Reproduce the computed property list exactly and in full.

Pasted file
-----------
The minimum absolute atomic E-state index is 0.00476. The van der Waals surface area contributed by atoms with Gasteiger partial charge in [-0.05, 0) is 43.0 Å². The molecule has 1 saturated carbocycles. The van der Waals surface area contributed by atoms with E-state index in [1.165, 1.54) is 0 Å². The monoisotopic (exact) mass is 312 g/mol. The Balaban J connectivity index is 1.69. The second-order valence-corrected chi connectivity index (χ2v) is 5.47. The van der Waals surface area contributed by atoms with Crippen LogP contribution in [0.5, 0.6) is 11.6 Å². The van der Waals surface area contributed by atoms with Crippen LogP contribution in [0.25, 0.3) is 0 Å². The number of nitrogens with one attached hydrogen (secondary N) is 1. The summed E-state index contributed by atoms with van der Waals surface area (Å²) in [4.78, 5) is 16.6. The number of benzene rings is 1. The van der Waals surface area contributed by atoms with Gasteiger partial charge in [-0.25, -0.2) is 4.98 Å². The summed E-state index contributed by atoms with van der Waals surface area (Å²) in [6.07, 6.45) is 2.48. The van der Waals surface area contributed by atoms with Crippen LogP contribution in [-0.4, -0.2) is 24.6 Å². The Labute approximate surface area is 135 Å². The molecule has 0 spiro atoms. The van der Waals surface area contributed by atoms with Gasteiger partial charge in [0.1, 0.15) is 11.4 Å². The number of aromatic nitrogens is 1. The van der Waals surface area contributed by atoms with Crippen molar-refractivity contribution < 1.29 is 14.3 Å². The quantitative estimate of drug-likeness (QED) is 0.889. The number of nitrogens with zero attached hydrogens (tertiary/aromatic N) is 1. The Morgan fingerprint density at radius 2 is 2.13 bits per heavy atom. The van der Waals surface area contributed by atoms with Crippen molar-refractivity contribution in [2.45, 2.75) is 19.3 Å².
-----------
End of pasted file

The minimum absolute atomic E-state index is 0.00476. The van der Waals surface area contributed by atoms with Gasteiger partial charge in [-0.05, 0) is 43.0 Å². The molecule has 1 saturated carbocycles. The van der Waals surface area contributed by atoms with E-state index in [1.165, 1.54) is 0 Å². The monoisotopic (exact) mass is 312 g/mol. The Balaban J connectivity index is 1.69. The second-order valence-corrected chi connectivity index (χ2v) is 5.47. The van der Waals surface area contributed by atoms with Crippen LogP contribution in [0.5, 0.6) is 11.6 Å². The van der Waals surface area contributed by atoms with Crippen LogP contribution in [0.25, 0.3) is 0 Å². The number of nitrogens with one attached hydrogen (secondary N) is 1. The summed E-state index contributed by atoms with van der Waals surface area (Å²) in [4.78, 5) is 16.6. The number of benzene rings is 1. The van der Waals surface area contributed by atoms with Gasteiger partial charge in [-0.25, -0.2) is 4.98 Å². The summed E-state index contributed by atoms with van der Waals surface area (Å²) in [6.07, 6.45) is 2.48. The van der Waals surface area contributed by atoms with Crippen LogP contribution in [-0.4, -0.2) is 24.6 Å². The Labute approximate surface area is 135 Å². The molecule has 0 spiro atoms. The van der Waals surface area contributed by atoms with Gasteiger partial charge in [0.1, 0.15) is 11.4 Å². The number of aromatic nitrogens is 1. The van der Waals surface area contributed by atoms with Crippen molar-refractivity contribution < 1.29 is 14.3 Å². The quantitative estimate of drug-likeness (QED) is 0.889. The number of nitrogens with zero attached hydrogens (tertiary/aromatic N) is 1. The Morgan fingerprint density at radius 2 is 2.13 bits per heavy atom. The van der Waals surface area contributed by atoms with Crippen molar-refractivity contribution in [2.45, 2.75) is 19.3 Å².